Meet the Artist :: David Luong

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Old 08 August 2013   #31
Hi David,

Yah its a long ongoing process plus there is so much inspiration around I shall try and get started on some personal projects and post a WIP soon.

Regarding tablets I am looking into a pressure sensitive stylus for the iPad. Currently looking up to see the reviews, heard that wacom is bringing a good stylus out soon so might go in for that one. http://www.macrumors.com/2013/08/19...tylus-for-ipad/

hehe, yeah we have a fun and creative team at work I really enjoy working with all of them.

Thanks,
Ashish
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www.ashishdani.com
 
Old 08 August 2013   #32
Hi David,

I really enjoyed all your work done at Blizzard and can't wait to check out the new 'd'artiste: Matte Painting 3 book which you co-authored

I would like to ask you about game cinematic aesthetics and how it differs from working on a feature film. In features, we are mostly concerned about the photo-realistic aspect and how our matte painting shot will gel with rest of the shots but my feeling is that in game cinematic you have more freedom to create more dramatic look or mood. So, how do you define the creative process and is there any difference?

Hope that made sense and thanks in advance for taking time to answer my query

Best,
Rahul
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www.rkvfx.com

Last edited by metalrahul : 08 August 2013 at 02:07 PM.
 
Old 08 August 2013   #33
Originally Posted by ashishdani: Hi David,

Yah its a long ongoing process plus there is so much inspiration around I shall try and get started on some personal projects and post a WIP soon.

Regarding tablets I am looking into a pressure sensitive stylus for the iPad. Currently looking up to see the reviews, heard that wacom is bringing a good stylus out soon so might go in for that one. http://www.macrumors.com/2013/08/19...tylus-for-ipad/

hehe, yeah we have a fun and creative team at work I really enjoy working with all of them.

Thanks,
Ashish


Oh wow, that's an awesome new pen from Wacom, didn't know about that! I was gonna get an iPad Mini next generation...but hmm we'll see :P
__________________
David Luong

www.davidluong.net
facebook.com/ackdoh

I teach a DMP Workshop

http://photonicplayground.com art gallery!
 
Old 08 August 2013   #34
Originally Posted by metalrahul: Hi David,

I really enjoyed all your work done at Blizzard and can't wait to check out the new 'd'artiste: Matte Painting 3 book which you co-authored

I would like to ask you about game cinematic aesthetics and how it differs from working on a feature film. In features, we are mostly concerned about the photo-realistic aspect and how our matte painting shot will gel with rest of the shots but my feeling is that in game cinematic you have more freedom to create more dramatic look or mood. So, how do you define the creative process and is there any difference?

Hope that made sense and thanks in advance for taking time to answer my query

Best,
Rahul


Hio Rahul,

Thanks for the compliments! Less than 10 days now for public sale of the book whahoo! I can't wait to see it myself physically

Great question! We will always cater to the game story and environment first, and so as a cinematic team, we'll be striving for hyper-realism. Shots that are based on reality physically, but tweaked just a bit so we can art direct it to the Blizzard style we all know and love for the respective franchises such as Diablo, Starcraft, and Warcraft. That's the true difference between what we do vs what film companies go for (although there are some films that take the artistic route sometimes too instead of just sticking directly with the physical reality of the look). All of the other techniques to achieve said look, is still the same as the film industry when it comes to high quality software, R&D, the team, and the knowledge applied to our shots.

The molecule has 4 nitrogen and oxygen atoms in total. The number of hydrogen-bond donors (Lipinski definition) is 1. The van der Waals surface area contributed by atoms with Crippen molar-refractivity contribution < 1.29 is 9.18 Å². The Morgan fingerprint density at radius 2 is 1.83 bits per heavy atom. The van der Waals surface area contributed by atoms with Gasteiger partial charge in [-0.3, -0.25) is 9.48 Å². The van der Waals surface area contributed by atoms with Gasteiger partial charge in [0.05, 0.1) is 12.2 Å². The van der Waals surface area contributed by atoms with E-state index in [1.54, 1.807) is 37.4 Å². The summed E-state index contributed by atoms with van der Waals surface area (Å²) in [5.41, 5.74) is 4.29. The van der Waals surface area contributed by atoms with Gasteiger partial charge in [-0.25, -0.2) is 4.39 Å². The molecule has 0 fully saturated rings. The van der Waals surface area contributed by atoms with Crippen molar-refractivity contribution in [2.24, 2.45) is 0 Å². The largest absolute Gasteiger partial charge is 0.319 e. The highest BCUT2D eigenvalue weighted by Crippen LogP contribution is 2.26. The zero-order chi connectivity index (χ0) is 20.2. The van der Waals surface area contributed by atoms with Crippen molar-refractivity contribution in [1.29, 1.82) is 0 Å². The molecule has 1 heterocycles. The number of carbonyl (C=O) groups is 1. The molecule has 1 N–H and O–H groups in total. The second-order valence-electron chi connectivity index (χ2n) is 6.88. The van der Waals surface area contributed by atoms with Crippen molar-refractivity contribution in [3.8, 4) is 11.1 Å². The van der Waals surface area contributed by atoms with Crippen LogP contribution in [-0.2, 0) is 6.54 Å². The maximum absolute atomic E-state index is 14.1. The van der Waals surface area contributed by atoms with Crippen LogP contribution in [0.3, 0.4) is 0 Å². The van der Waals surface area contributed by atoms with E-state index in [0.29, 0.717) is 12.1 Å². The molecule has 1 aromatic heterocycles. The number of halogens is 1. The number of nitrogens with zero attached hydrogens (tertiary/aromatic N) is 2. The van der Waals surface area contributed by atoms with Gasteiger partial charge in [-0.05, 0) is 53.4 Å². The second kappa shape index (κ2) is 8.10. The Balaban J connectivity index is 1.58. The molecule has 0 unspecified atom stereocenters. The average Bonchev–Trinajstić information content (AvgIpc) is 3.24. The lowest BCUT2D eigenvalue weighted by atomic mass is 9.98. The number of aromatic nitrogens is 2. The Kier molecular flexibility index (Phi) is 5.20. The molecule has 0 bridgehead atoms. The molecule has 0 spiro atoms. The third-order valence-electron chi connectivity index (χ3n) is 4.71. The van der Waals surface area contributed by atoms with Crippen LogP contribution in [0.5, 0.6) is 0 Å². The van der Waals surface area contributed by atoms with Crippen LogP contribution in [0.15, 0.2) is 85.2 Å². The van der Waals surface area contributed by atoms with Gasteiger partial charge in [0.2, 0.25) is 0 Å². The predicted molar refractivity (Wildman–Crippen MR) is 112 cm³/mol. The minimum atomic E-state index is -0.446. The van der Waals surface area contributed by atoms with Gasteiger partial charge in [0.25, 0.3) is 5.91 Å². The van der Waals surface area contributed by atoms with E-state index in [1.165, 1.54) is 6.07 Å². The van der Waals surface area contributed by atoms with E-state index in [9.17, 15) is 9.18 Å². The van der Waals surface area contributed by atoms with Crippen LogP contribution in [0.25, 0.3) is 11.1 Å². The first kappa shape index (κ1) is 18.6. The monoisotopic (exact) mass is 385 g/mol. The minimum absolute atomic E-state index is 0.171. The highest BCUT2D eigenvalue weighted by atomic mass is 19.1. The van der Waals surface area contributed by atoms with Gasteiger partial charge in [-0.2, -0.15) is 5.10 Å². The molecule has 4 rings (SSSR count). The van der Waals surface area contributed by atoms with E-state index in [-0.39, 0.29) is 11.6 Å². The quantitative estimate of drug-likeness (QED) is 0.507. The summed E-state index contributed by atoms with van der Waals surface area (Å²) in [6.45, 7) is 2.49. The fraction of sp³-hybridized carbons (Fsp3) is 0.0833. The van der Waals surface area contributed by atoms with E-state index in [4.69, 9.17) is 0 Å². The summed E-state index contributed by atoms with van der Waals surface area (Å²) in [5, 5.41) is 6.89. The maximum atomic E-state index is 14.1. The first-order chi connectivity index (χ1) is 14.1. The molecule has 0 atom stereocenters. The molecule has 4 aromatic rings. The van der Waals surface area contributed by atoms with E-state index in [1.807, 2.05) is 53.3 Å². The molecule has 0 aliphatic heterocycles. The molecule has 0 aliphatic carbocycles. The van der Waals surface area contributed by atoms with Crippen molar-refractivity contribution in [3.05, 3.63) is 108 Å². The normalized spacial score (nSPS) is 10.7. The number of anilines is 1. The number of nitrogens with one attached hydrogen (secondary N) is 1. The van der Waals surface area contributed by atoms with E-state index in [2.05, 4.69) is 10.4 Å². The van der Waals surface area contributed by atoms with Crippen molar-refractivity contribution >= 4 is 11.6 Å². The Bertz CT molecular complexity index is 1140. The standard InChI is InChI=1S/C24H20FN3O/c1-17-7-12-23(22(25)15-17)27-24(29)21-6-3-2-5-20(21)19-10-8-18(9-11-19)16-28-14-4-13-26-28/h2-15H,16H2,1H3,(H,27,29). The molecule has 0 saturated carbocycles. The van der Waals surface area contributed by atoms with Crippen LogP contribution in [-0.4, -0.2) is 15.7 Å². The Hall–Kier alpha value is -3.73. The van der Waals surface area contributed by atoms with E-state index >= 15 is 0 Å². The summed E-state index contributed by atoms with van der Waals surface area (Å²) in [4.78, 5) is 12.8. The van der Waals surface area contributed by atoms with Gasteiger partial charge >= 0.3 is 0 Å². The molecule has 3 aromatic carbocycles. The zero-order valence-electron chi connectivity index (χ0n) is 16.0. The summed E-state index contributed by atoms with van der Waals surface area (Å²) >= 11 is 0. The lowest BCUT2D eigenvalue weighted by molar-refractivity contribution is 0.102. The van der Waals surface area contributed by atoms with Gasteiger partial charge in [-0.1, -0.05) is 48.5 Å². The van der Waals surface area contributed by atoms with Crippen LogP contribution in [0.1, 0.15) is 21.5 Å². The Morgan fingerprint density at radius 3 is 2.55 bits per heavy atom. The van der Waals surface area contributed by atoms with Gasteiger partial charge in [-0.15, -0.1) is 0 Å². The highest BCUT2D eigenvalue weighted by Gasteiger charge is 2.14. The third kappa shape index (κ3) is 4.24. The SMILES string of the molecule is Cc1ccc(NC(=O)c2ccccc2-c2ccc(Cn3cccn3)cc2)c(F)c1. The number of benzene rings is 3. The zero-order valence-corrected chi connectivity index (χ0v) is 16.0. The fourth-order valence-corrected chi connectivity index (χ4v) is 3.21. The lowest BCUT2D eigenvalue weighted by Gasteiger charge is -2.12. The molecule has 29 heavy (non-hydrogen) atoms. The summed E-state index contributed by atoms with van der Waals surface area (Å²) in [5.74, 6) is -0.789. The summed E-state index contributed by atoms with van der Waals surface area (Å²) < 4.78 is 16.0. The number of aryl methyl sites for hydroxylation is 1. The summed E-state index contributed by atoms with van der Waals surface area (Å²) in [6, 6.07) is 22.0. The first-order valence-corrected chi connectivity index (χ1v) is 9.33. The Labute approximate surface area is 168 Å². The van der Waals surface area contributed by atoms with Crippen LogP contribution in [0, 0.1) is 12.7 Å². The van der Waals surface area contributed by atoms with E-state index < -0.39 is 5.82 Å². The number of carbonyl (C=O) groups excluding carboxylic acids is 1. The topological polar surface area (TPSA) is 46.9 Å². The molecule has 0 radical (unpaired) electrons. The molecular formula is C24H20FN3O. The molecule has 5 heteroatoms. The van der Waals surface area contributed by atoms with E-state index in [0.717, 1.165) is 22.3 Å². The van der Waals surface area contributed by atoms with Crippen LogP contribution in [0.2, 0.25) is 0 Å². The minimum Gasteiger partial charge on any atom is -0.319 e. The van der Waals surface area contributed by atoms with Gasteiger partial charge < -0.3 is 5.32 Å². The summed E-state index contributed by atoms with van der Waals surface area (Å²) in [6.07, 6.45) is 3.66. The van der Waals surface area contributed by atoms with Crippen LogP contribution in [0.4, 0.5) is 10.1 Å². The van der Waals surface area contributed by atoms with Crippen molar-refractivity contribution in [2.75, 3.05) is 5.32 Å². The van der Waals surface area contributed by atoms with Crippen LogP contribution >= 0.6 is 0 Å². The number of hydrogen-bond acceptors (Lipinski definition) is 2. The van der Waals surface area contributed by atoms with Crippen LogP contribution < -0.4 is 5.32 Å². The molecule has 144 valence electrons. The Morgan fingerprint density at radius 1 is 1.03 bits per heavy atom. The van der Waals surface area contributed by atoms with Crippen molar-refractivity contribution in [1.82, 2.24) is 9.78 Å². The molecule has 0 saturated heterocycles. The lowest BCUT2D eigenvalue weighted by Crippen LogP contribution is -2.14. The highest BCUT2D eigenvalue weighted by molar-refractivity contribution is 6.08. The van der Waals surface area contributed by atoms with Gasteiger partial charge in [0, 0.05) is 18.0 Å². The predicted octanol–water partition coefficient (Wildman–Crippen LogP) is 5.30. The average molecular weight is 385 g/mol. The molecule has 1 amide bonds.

__________________
David Luong

www.davidluong.net
facebook.com/ackdoh

I teach a DMP Workshop

http://photonicplayground.com art gallery!
 
Old 09 September 2013   #35
Hey david! as i promised im here to ask you some questions !


I know this one depending of where u work but, how works junior/senior & cie...

It's about time ? Like you work for 5 years in matte painting so you become senior ? Or u can become quickly senior if you are good, or work on alot of shots ?


It's always important to start as a concept art when u want to begin a matte ? Or you just can go into a matte directly, if you got the idea that u want ?

and, would u come visit me in france ? and why not come make a workshop into my vfx school ? !


love ya !

sorry for my bad english guys
 
Old 09 September 2013   #36
Hello David! Great work! You certainly have a good portion of cool projects behind you as previously mentioned here =)

Regarding some of the cool projects, I'm interested in how the blizzard cinematic team work. I know blizzard doesnt release games as often as other large game studios, and they often outsource their cinematics to companies who specialize in that area. Is there any downtime in the cinematic team at blizzard between games, or is there simply enough to do all year around on the inhouse projects? The last one would be my guess, since the cinematics are that awsome and I would guess it takes a lot of manpower and time to create them. But anyways, I'm just curious on how it works, if you could tell us something about it =)
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Old 09 September 2013   #37
Thumbs up

Originally Posted by Ackdoh: Allo Boomji! (sorry didn't see your real name!)

Thanks for the compliments, and great to see you have some Silmarillion/J.R.R Tolkien references His world is a huge inspiration to my work. Actually that image, "Skyward Life", will be one of the new matte paintings I created just for the upcoming D'Artiste DMP book with a full tutorial on how to create it. Check out the full flipbook preview here when you can to see a quick overview of how I created it, as well as signing up for the notification when it goes on sale soon! Just a quick general overview of how I created it though was to have a base plate (the foreground) And then getting an idea of what I wanted for the background sky (fantastical/highly saturated looking near sunset looking sky). Then If would find references, and then put them all together via photo textures/painting/color corrections. I would then get a model of a tree (this one I used XFrog plants) which I used Cinema4D for, positioned it with a similar camera angle, lit it, rendered it out to Photoshop. Do further tweaks, painting and colors corrects as well as faking the shadow on the ground, and then do final painting tweaks on top of all of it for an overall color palette.